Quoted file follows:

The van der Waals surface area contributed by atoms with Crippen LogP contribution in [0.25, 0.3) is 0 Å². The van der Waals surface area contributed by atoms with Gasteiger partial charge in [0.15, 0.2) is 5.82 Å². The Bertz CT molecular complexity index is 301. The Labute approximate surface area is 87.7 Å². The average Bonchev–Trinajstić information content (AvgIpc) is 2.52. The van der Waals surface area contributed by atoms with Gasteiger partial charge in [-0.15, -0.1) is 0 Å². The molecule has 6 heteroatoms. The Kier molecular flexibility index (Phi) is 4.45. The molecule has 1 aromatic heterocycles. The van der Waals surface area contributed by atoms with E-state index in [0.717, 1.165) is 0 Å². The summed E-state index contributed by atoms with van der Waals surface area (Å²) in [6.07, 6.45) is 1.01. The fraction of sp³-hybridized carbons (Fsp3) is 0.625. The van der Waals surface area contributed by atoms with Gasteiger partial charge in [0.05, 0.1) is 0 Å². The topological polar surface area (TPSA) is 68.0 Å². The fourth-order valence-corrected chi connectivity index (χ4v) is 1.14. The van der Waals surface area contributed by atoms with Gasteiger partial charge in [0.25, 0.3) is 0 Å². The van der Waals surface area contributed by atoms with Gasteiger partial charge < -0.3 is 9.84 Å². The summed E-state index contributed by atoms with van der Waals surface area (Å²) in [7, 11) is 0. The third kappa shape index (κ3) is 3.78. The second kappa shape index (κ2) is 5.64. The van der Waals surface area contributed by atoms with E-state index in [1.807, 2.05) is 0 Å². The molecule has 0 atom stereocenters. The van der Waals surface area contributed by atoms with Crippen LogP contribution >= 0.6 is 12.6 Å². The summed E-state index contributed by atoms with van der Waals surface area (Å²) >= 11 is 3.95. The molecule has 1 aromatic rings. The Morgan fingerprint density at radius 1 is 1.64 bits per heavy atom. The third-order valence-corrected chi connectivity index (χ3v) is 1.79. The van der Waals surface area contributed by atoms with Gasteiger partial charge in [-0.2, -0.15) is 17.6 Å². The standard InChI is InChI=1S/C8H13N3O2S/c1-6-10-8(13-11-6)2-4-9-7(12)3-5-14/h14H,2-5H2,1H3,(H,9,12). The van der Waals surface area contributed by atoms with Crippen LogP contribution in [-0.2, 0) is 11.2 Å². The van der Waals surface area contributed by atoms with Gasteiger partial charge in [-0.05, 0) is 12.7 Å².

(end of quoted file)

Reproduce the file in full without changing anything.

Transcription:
The van der Waals surface area contributed by atoms with Crippen LogP contribution in [0.25, 0.3) is 0 Å². The van der Waals surface area contributed by atoms with Gasteiger partial charge in [0.15, 0.2) is 5.82 Å². The Bertz CT molecular complexity index is 301. The Labute approximate surface area is 87.7 Å². The average Bonchev–Trinajstić information content (AvgIpc) is 2.52. The van der Waals surface area contributed by atoms with Gasteiger partial charge in [-0.15, -0.1) is 0 Å². The molecule has 6 heteroatoms. The Kier molecular flexibility index (Phi) is 4.45. The molecule has 1 aromatic heterocycles. The van der Waals surface area contributed by atoms with E-state index in [0.717, 1.165) is 0 Å². The summed E-state index contributed by atoms with van der Waals surface area (Å²) in [6.07, 6.45) is 1.01. The fraction of sp³-hybridized carbons (Fsp3) is 0.625. The van der Waals surface area contributed by atoms with Gasteiger partial charge in [0.05, 0.1) is 0 Å². The topological polar surface area (TPSA) is 68.0 Å². The fourth-order valence-corrected chi connectivity index (χ4v) is 1.14. The van der Waals surface area contributed by atoms with Gasteiger partial charge in [0.25, 0.3) is 0 Å². The van der Waals surface area contributed by atoms with Gasteiger partial charge < -0.3 is 9.84 Å². The summed E-state index contributed by atoms with van der Waals surface area (Å²) in [7, 11) is 0. The third kappa shape index (κ3) is 3.78. The second kappa shape index (κ2) is 5.64. The van der Waals surface area contributed by atoms with E-state index in [1.807, 2.05) is 0 Å². The molecule has 0 atom stereocenters. The van der Waals surface area contributed by atoms with Crippen LogP contribution >= 0.6 is 12.6 Å². The summed E-state index contributed by atoms with van der Waals surface area (Å²) >= 11 is 3.95. The molecule has 1 aromatic rings. The Morgan fingerprint density at radius 1 is 1.64 bits per heavy atom. The third-order valence-corrected chi connectivity index (χ3v) is 1.79. The van der Waals surface area contributed by atoms with Gasteiger partial charge in [-0.2, -0.15) is 17.6 Å². The standard InChI is InChI=1S/C8H13N3O2S/c1-6-10-8(13-11-6)2-4-9-7(12)3-5-14/h14H,2-5H2,1H3,(H,9,12). The van der Waals surface area contributed by atoms with Crippen LogP contribution in [-0.2, 0) is 11.2 Å². The van der Waals surface area contributed by atoms with Gasteiger partial charge in [-0.05, 0) is 12.7 Å².